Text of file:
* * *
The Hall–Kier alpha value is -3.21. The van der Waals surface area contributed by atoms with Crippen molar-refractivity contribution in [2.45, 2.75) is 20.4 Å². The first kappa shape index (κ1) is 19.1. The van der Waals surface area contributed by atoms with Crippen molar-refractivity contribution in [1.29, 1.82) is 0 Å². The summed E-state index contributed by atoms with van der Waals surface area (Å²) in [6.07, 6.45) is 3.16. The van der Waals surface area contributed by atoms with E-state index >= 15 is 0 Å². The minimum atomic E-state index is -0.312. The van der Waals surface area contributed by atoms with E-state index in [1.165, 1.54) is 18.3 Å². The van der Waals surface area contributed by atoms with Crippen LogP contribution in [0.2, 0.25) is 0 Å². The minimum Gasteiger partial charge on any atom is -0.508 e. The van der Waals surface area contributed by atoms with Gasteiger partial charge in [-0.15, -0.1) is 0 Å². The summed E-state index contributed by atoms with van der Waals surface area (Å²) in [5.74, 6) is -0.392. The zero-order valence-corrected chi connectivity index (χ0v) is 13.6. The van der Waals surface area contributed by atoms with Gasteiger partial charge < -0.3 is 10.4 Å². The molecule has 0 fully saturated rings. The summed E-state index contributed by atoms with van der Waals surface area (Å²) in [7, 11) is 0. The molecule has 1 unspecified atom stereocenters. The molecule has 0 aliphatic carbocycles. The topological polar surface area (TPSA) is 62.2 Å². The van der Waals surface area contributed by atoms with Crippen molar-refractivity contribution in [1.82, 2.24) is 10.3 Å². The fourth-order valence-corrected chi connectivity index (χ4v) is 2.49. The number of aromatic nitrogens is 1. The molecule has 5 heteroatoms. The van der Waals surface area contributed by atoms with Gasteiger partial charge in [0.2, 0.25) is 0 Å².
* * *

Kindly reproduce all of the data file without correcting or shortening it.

The Hall–Kier alpha value is -3.21. The van der Waals surface area contributed by atoms with Crippen molar-refractivity contribution in [2.45, 2.75) is 20.4 Å². The first kappa shape index (κ1) is 19.1. The van der Waals surface area contributed by atoms with Crippen molar-refractivity contribution in [1.29, 1.82) is 0 Å². The summed E-state index contributed by atoms with van der Waals surface area (Å²) in [6.07, 6.45) is 3.16. The van der Waals surface area contributed by atoms with E-state index >= 15 is 0 Å². The minimum atomic E-state index is -0.312. The van der Waals surface area contributed by atoms with E-state index in [1.165, 1.54) is 18.3 Å². The van der Waals surface area contributed by atoms with Crippen LogP contribution in [0.2, 0.25) is 0 Å². The minimum Gasteiger partial charge on any atom is -0.508 e. The van der Waals surface area contributed by atoms with Gasteiger partial charge in [-0.15, -0.1) is 0 Å². The summed E-state index contributed by atoms with van der Waals surface area (Å²) in [5.74, 6) is -0.392. The zero-order valence-corrected chi connectivity index (χ0v) is 13.6. The van der Waals surface area contributed by atoms with Gasteiger partial charge < -0.3 is 10.4 Å². The molecule has 0 fully saturated rings. The summed E-state index contributed by atoms with van der Waals surface area (Å²) in [7, 11) is 0. The molecule has 1 unspecified atom stereocenters. The molecule has 0 aliphatic carbocycles. The topological polar surface area (TPSA) is 62.2 Å². The van der Waals surface area contributed by atoms with Crippen molar-refractivity contribution in [1.82, 2.24) is 10.3 Å². The fourth-order valence-corrected chi connectivity index (χ4v) is 2.49. The number of aromatic nitrogens is 1. The molecule has 5 heteroatoms. The van der Waals surface area contributed by atoms with Gasteiger partial charge in [0.2, 0.25) is 0 Å².